10. The new owner would be a fool to invest in saving the team without being assured his investment had a good chance of paying off long term. Here's what I think would make sense: Toronto Wolfpack readmitted to Super League, with protection from relegation for at least 3 years (the same deal that Catalan got when they were admitted) A points penalty might be applied, keeping them out of the playoffs (which would be a real stretch in any case), but not leading to relegation Full partners in SL, including voting rights and an equal share of central funding going forward, as well as RFL support on the visa issue to avoid a repeat of that problem A real commitment to developing young players (reserve team if that returns, and/or an academy, either in Canada or the UK or both) A commitment to quickly (within 2 weeks of approval to readmit the team to SL) make good on all debts to players, coaches and team employees A commitment to honour all season ticket purchases rolled over from 2020, and to quickly refund all 2020 single-ticket purchases A substantial re-admittance fee to be paid by the team to the RFL. The amount should be more than the amount the SL teams are losing from Sky in 2021, and should include funds for teams in the Championship and League 1. This can be viewed as either the penalty for late withdrawal this season or the cost of becoming a full member with protection from relegation, or both. A joint plan to market TV/streaming rights in Canada and the US starting in 2022, once Sportsnet's cheap rights deal from Sky has ended, to get real value from that. Viewers in Canada should be able to watch all Super League games (perhaps at a price), as we can now with watchnrl. It makes no sense to invest millions in a team if it's not going to be in SL for the foreseeable future, and it would be a mistake to rejoin SL as anything less than a full partner. But there also has to be something in it for SL and teams in the lower levels. If the new owner shows he is willing to invest substantially up front to help support existing teams at all levels, in return for being a full partner for years to come, would that be seen as reasonable?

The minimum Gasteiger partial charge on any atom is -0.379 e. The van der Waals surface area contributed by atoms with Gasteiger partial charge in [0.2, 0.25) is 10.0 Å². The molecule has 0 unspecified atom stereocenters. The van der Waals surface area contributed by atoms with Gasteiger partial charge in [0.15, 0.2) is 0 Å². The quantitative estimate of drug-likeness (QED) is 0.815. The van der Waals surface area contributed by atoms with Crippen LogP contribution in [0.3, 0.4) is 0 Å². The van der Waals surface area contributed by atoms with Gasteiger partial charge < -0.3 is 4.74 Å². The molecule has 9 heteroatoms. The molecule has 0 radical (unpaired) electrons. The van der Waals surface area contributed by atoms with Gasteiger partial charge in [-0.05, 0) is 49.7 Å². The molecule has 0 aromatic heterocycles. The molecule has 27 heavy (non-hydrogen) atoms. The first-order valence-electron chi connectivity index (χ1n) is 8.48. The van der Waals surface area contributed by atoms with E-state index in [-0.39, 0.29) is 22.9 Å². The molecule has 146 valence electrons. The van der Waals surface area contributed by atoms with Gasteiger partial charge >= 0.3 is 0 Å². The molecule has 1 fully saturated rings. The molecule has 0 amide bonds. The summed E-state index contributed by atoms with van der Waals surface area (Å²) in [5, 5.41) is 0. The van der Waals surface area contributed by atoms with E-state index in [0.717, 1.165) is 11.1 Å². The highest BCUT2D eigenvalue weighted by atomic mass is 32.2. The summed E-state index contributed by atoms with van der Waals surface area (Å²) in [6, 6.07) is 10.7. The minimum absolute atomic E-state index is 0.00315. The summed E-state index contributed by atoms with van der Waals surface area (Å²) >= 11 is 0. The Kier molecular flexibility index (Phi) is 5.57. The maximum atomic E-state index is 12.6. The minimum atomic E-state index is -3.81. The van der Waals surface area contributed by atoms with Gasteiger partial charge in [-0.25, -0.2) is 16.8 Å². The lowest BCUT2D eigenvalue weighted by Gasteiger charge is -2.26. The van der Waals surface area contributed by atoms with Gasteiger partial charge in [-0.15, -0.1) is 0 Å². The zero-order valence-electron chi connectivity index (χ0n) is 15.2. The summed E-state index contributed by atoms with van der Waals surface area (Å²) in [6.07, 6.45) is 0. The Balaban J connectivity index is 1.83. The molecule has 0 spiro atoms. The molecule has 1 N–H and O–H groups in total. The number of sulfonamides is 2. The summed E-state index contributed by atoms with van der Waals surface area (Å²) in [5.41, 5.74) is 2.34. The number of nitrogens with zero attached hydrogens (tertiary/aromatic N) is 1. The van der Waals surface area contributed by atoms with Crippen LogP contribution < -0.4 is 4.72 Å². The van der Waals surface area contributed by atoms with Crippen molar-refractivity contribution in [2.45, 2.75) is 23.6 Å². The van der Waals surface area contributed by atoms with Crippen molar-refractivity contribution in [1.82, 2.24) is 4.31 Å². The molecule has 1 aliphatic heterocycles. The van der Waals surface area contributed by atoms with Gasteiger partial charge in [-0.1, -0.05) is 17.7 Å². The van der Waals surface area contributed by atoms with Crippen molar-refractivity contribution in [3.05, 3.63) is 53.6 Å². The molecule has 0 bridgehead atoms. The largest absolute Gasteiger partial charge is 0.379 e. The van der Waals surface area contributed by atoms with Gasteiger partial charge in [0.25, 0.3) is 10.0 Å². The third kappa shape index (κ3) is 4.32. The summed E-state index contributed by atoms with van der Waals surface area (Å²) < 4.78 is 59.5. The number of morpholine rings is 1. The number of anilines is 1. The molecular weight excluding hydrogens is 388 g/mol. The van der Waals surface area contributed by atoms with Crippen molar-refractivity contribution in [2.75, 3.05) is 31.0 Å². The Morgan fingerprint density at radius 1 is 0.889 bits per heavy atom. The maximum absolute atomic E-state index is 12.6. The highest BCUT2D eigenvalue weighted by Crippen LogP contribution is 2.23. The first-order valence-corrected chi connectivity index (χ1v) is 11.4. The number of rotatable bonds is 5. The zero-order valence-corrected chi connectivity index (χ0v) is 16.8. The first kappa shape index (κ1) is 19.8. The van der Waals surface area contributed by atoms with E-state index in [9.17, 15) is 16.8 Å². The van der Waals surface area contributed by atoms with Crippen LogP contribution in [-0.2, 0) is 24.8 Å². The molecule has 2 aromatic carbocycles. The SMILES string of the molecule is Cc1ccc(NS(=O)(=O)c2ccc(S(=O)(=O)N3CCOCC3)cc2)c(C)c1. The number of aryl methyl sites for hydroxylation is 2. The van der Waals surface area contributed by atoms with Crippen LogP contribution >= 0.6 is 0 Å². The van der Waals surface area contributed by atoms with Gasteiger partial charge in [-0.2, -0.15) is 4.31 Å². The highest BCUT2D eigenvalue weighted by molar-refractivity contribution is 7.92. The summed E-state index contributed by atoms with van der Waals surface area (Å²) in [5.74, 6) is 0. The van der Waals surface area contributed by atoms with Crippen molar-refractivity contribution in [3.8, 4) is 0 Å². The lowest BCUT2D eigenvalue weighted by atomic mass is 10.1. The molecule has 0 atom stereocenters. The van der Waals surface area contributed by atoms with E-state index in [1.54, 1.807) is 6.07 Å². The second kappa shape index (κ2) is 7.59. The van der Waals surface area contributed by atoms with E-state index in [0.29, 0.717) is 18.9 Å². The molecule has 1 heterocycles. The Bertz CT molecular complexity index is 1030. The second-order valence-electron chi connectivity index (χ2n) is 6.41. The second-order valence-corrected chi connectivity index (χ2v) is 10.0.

11. Koffler has denied his involvement in a post in a TWP Facebook group.
  12. I agree. My rugby exposure started with union in school (I was a hooker), and I only learned about the existence of RL while travelling in Australia in 2014. Now I find League by far the better game. I have watched parts of a few Arrows games on TV, but I get bored watching the ruck push their way over the goal line. Good luck to the Arrows, but if the Wolfpack can't be rescued, I won't be going to Arrows games.
  13. I wasn't suggesting the amount be anywhere near that. I'm saying keep the current limit or one a little higher (I think it should be higher so clubs can compete with the NRL for some players), but instead of a hard limit, impose a hefty tax on all wages paid beyond that limit, with the funds collected used to support the less-wealthy clubs. So the rich teams are allowed to spend more, but when they do they must also help the less-rich teams.
  14. There is another option apart from either keeping, lowering or eliminating the cap. Major League Baseball (MLB) in North America uses a luxury tax system. There is a soft salary cap, and teams that spend beyond it must pay a fairly substantial tax on the excess amount. The funds collected through the luxury tax are split between the players benefits fund and teams that did not exceed the soft cap. in 2020 (before the pandemic hit), the luxury tax was set at (maybe sit down for this) $208,000,000 per team.